The fossil remains of 'Baby Louie'. Image Credit: CC BY 3.0 Ealdgyth / Wikimedia
A fossil found in China has finally been formally identified after more than a quarter of a century.
The young dinosaur, which became known as 'Baby Louie' after a photograph appeared on the front cover of a magazine, has finally been identified as a species called Beibeilong sinensis
It belongs to a group of large bird-like dinosaurs known as oviraptorosaurs which are now believed to have been common across North America and Asia around 100 million years ago.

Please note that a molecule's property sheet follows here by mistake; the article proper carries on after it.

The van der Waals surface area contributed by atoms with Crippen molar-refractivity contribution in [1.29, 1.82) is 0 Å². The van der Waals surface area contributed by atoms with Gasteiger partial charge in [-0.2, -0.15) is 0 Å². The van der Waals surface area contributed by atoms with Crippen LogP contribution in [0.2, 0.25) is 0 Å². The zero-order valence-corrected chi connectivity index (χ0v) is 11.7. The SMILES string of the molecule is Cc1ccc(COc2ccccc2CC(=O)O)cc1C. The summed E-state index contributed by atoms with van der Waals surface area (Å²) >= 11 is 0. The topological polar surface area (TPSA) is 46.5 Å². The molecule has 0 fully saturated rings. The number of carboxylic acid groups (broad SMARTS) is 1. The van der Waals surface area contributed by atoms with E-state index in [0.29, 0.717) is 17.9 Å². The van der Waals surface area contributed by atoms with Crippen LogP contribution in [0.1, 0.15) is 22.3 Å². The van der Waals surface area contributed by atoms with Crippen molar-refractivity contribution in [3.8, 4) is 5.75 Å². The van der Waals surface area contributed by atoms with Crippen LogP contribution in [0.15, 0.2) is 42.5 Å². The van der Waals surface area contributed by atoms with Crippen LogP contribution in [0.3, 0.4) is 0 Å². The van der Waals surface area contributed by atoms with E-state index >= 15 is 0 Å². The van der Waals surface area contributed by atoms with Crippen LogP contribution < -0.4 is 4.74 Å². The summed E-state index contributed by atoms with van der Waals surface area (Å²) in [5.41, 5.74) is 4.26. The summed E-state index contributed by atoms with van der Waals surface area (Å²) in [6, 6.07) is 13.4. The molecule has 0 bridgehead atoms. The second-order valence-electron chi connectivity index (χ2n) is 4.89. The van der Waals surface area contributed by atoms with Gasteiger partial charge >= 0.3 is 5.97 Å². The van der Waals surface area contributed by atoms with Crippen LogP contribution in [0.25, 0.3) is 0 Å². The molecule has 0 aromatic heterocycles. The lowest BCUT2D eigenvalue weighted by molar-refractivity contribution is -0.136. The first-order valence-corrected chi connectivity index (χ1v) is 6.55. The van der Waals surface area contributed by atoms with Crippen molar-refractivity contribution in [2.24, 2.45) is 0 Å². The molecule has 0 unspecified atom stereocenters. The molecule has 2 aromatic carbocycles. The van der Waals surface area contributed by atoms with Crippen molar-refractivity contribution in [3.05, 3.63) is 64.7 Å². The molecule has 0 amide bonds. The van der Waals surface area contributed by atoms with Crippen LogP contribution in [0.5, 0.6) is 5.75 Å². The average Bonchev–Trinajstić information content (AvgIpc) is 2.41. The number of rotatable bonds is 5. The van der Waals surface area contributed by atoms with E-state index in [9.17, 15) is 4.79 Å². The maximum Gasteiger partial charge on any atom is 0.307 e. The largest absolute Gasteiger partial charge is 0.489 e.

"The geographical distribution and abundant occurrences of Macroelongatoolithus egg remains reveal that giant oviraptosaurs were relatively widespread and perhaps even common in the early part of the Late Cretaceous, even though their skeletal remains are scarce and have yet to be identified in many regions," the researchers wrote.
Although small, Baby Louie, if he had survived, would have likely grown from the size of a guinea pig to an adult weighing more than 1,000kg.
"It stretches the mind to imagine these wee little embryos growing into a one-ton feather-covered dinosaur that would have looked quite a bit like Big Bird," said Dr Steve Brusatte.
"And they were weird - with feathers and beaks, but no teeth."
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